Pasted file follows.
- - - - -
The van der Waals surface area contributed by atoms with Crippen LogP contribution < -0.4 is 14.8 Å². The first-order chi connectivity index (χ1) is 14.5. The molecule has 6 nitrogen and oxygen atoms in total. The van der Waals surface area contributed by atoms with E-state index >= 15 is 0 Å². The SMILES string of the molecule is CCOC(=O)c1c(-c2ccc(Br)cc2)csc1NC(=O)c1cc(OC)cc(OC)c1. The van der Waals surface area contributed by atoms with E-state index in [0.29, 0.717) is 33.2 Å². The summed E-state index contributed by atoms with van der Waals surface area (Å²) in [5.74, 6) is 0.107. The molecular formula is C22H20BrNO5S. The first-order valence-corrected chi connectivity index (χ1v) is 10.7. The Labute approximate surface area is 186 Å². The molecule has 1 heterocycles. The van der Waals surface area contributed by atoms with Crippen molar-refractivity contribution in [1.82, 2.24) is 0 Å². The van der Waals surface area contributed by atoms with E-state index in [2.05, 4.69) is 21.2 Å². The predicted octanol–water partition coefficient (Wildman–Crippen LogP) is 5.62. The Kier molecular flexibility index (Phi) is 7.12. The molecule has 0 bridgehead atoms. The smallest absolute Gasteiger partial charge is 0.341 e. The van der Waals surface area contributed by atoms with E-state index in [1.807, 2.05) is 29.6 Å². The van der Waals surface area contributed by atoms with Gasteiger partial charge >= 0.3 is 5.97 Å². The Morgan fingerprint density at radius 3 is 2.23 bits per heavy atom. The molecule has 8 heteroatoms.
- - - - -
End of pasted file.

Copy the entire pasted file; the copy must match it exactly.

The van der Waals surface area contributed by atoms with Crippen LogP contribution < -0.4 is 14.8 Å². The first-order chi connectivity index (χ1) is 14.5. The molecule has 6 nitrogen and oxygen atoms in total. The van der Waals surface area contributed by atoms with E-state index >= 15 is 0 Å². The SMILES string of the molecule is CCOC(=O)c1c(-c2ccc(Br)cc2)csc1NC(=O)c1cc(OC)cc(OC)c1. The van der Waals surface area contributed by atoms with E-state index in [0.29, 0.717) is 33.2 Å². The summed E-state index contributed by atoms with van der Waals surface area (Å²) in [5.74, 6) is 0.107. The molecular formula is C22H20BrNO5S. The first-order valence-corrected chi connectivity index (χ1v) is 10.7. The Labute approximate surface area is 186 Å². The molecule has 1 heterocycles. The van der Waals surface area contributed by atoms with Crippen molar-refractivity contribution in [1.82, 2.24) is 0 Å². The van der Waals surface area contributed by atoms with E-state index in [2.05, 4.69) is 21.2 Å². The predicted octanol–water partition coefficient (Wildman–Crippen LogP) is 5.62. The Kier molecular flexibility index (Phi) is 7.12. The molecule has 0 bridgehead atoms. The smallest absolute Gasteiger partial charge is 0.341 e. The van der Waals surface area contributed by atoms with E-state index in [1.807, 2.05) is 29.6 Å². The van der Waals surface area contributed by atoms with Gasteiger partial charge >= 0.3 is 5.97 Å². The Morgan fingerprint density at radius 3 is 2.23 bits per heavy atom. The molecule has 8 heteroatoms.